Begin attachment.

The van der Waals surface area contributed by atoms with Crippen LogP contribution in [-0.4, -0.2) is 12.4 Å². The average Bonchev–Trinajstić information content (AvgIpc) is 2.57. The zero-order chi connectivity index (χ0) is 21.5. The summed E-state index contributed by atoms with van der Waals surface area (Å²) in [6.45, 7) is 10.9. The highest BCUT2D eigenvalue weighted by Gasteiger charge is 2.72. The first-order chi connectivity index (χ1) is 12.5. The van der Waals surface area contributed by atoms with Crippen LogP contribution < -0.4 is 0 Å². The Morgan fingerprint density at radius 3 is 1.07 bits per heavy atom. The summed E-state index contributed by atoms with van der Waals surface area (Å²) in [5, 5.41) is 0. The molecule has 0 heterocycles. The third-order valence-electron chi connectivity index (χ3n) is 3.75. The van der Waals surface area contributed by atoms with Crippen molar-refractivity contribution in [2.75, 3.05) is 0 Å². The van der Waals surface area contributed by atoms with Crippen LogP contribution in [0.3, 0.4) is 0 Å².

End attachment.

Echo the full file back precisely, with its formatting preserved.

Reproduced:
The van der Waals surface area contributed by atoms with Crippen LogP contribution in [-0.4, -0.2) is 12.4 Å². The average Bonchev–Trinajstić information content (AvgIpc) is 2.57. The zero-order chi connectivity index (χ0) is 21.5. The summed E-state index contributed by atoms with van der Waals surface area (Å²) in [6.45, 7) is 10.9. The highest BCUT2D eigenvalue weighted by Gasteiger charge is 2.72. The first-order chi connectivity index (χ1) is 12.5. The van der Waals surface area contributed by atoms with Crippen LogP contribution < -0.4 is 0 Å². The Morgan fingerprint density at radius 3 is 1.07 bits per heavy atom. The summed E-state index contributed by atoms with van der Waals surface area (Å²) in [5, 5.41) is 0. The molecule has 0 heterocycles. The third-order valence-electron chi connectivity index (χ3n) is 3.75. The van der Waals surface area contributed by atoms with Crippen molar-refractivity contribution in [2.75, 3.05) is 0 Å². The van der Waals surface area contributed by atoms with Crippen LogP contribution in [0.3, 0.4) is 0 Å².